A model of tidal rectification in a homogeneous ocean (Part I) is extended here to include a front that separates shelf and slope waters. The front is approximated as a density discontinuity, the stratification and anchoring position of which are given, but which otherwise is coupled to the flow field. The dynamical closure is formulated through vorticity balance of the two layers and a parameterization of potential vorticity (PV) flux in terms of local tidal amplitude and the mean field.

As an example of the frontal effect on the tidally rectified flow, a solution is calculated for the case of negligible interfacial stress and PV flux in the bottom boundary layer and compared with that of a homogeneous ocean. It is found that the mean along-isobath flow outside the frontal zone remains largely unchanged, but is qualitatively altered in the frontal zone. Specifically, the mean flow above the sloping front—being insulated from bottom friction—is greatly intensified by PV mixing, consistent with observed seasonal change over Georges Bank. The mean flow below the frontal interface on the other hand is weakened by enhanced frictional effect—to nearly zero at the foot of the front. The vanishing Ekman transport would strengthen the front as a barrier to offshore transport of a passive tracer.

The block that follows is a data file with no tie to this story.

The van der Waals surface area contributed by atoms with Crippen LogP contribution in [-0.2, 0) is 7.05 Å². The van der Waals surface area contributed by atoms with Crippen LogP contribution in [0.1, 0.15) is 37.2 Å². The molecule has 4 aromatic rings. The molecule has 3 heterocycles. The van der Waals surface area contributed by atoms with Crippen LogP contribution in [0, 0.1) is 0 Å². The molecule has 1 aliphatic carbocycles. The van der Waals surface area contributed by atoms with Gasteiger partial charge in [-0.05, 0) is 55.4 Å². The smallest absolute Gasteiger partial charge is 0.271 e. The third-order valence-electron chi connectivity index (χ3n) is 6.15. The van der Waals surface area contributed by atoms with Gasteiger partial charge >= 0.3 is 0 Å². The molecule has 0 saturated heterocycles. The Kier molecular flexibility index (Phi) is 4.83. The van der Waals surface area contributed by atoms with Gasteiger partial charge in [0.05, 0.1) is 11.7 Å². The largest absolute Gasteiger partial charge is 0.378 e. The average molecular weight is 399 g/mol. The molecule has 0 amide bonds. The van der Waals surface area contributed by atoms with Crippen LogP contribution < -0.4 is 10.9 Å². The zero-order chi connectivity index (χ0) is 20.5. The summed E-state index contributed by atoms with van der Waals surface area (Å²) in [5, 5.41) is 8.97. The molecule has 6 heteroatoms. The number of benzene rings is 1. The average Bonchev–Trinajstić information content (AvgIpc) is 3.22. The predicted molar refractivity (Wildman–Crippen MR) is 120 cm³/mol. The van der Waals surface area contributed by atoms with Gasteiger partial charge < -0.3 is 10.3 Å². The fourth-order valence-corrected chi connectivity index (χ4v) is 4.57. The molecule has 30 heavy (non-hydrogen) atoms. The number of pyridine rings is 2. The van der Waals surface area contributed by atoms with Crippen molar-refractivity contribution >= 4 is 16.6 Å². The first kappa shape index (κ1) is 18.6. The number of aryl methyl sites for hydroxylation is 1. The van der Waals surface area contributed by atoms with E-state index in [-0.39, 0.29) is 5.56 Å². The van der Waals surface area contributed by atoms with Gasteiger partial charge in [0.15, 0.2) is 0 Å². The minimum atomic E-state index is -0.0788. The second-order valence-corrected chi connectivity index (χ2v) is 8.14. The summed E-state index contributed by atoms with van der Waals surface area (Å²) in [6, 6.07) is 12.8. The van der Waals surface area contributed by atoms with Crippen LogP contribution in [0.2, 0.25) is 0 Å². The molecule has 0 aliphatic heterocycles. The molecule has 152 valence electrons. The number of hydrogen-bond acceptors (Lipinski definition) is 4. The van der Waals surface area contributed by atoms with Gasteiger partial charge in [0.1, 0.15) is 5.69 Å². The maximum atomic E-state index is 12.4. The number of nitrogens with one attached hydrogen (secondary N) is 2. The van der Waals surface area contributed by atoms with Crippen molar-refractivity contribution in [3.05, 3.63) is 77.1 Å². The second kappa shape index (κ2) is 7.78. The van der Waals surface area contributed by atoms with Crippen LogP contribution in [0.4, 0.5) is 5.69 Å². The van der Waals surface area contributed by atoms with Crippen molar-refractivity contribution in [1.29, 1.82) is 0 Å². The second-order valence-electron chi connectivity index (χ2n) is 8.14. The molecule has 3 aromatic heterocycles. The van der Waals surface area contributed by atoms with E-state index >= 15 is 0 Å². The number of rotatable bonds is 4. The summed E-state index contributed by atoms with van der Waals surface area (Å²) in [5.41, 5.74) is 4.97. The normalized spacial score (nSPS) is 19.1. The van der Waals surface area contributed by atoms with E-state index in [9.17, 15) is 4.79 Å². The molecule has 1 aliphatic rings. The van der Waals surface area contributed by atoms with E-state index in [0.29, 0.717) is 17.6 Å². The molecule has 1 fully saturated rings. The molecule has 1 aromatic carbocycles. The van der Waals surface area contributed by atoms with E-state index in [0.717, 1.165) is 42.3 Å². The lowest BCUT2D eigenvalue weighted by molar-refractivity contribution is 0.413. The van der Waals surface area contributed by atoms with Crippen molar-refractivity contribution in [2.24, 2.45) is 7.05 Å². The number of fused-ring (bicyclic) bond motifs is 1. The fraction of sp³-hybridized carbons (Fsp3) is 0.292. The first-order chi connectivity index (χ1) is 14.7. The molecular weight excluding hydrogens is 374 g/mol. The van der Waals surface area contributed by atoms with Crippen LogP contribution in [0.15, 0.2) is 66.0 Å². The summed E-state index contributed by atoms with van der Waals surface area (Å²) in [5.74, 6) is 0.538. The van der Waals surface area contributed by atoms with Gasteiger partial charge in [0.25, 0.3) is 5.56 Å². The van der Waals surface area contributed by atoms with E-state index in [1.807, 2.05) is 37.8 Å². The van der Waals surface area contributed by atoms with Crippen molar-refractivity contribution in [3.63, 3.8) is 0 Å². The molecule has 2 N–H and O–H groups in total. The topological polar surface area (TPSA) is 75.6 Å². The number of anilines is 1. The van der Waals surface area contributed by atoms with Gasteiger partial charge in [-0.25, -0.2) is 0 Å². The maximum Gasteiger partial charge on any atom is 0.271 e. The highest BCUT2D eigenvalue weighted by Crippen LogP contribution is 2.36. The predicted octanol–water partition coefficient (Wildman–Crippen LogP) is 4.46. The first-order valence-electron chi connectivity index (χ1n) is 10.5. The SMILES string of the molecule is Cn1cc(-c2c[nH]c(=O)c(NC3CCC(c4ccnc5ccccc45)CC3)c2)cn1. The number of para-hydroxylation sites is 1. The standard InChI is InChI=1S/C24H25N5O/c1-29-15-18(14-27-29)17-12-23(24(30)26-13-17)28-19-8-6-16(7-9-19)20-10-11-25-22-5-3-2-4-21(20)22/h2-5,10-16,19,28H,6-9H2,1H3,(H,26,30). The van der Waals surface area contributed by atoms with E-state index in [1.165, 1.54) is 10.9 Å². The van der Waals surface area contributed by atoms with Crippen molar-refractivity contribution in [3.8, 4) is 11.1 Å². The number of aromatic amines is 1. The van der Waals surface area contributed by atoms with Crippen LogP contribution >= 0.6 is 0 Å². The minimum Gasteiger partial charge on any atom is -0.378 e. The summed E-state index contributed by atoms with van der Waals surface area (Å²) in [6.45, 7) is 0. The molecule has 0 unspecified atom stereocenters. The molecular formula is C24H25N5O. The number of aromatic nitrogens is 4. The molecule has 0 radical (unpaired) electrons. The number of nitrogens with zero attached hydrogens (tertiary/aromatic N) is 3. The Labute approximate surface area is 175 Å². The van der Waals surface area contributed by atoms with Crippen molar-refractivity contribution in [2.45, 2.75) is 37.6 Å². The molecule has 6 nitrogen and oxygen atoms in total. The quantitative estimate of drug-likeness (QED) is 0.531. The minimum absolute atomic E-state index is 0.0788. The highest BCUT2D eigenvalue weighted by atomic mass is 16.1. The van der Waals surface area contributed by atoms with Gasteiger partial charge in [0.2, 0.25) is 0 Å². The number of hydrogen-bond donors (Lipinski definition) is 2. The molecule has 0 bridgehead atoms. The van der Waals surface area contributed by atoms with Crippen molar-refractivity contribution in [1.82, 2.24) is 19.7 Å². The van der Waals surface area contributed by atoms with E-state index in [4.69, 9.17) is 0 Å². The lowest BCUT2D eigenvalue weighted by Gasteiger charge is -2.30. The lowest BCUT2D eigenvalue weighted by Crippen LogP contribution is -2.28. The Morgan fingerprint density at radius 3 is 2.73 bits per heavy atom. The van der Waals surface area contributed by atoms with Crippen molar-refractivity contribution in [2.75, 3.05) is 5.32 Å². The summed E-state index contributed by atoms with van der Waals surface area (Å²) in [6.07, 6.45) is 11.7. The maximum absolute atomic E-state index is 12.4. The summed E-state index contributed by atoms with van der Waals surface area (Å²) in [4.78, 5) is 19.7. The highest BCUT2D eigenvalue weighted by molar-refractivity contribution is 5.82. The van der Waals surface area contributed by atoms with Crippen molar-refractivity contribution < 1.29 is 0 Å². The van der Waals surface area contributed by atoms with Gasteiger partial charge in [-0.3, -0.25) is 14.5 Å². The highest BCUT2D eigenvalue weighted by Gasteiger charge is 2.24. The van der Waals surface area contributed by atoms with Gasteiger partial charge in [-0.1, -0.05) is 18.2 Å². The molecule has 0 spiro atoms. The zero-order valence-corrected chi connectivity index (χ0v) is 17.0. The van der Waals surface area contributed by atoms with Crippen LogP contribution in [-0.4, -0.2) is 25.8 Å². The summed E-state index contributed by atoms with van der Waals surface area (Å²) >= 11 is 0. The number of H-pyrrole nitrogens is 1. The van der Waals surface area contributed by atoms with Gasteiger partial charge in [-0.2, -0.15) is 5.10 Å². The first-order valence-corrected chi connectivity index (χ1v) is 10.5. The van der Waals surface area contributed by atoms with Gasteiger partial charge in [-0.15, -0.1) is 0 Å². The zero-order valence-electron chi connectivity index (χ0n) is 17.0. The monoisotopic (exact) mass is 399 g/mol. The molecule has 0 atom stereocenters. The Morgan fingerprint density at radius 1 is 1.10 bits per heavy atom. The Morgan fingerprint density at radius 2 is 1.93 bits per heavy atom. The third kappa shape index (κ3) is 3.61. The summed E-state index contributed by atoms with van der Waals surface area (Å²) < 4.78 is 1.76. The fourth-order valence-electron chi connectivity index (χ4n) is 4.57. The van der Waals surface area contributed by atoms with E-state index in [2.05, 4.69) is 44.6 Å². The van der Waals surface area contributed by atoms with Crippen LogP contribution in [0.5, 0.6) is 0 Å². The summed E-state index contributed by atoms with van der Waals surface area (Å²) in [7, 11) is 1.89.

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Hsien Wang Ou

Abstract

Motivated by the observed branching of the Equatorial Undercurrent in the Gulf of Guinea, an idealized model is developed here to examine the termination of an equatorial jet in a gulf. Similarity solutions are, found that can satisfy the boundary conditions along an idealized gulf coast and hence represent realistic flow fields. It is found that friction tends to retard the northern branch, resulting in a southward flow at the equator, and that as the incident jet intensifies, the cross-equatorial flow is increasingly prohibited, resulting in a greater return flow within the gulf.

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Hsien Wang Ou